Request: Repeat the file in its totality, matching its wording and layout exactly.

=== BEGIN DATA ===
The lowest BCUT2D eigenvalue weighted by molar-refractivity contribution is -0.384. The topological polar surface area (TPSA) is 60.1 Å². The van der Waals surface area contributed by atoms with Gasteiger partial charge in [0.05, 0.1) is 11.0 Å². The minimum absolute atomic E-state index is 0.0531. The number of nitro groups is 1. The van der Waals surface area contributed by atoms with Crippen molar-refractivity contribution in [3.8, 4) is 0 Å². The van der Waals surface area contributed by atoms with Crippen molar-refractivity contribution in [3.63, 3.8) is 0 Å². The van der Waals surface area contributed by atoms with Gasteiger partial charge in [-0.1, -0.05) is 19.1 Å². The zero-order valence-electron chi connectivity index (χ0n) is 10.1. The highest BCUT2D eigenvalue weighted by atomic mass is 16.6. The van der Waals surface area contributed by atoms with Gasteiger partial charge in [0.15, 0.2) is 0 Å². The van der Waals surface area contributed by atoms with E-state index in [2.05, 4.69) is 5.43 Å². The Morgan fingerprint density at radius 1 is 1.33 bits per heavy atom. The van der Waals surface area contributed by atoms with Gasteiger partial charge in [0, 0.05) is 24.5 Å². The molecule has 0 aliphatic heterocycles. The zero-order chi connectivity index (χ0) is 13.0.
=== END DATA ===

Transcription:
The lowest BCUT2D eigenvalue weighted by molar-refractivity contribution is -0.384. The topological polar surface area (TPSA) is 60.1 Å². The van der Waals surface area contributed by atoms with Gasteiger partial charge in [0.05, 0.1) is 11.0 Å². The minimum absolute atomic E-state index is 0.0531. The number of nitro groups is 1. The van der Waals surface area contributed by atoms with Crippen molar-refractivity contribution in [3.8, 4) is 0 Å². The van der Waals surface area contributed by atoms with Crippen molar-refractivity contribution in [3.63, 3.8) is 0 Å². The van der Waals surface area contributed by atoms with Gasteiger partial charge in [-0.1, -0.05) is 19.1 Å². The zero-order valence-electron chi connectivity index (χ0n) is 10.1. The highest BCUT2D eigenvalue weighted by atomic mass is 16.6. The van der Waals surface area contributed by atoms with Gasteiger partial charge in [0.15, 0.2) is 0 Å². The van der Waals surface area contributed by atoms with E-state index in [2.05, 4.69) is 5.43 Å². The Morgan fingerprint density at radius 1 is 1.33 bits per heavy atom. The van der Waals surface area contributed by atoms with Gasteiger partial charge in [0, 0.05) is 24.5 Å². The molecule has 0 aliphatic heterocycles. The zero-order chi connectivity index (χ0) is 13.0.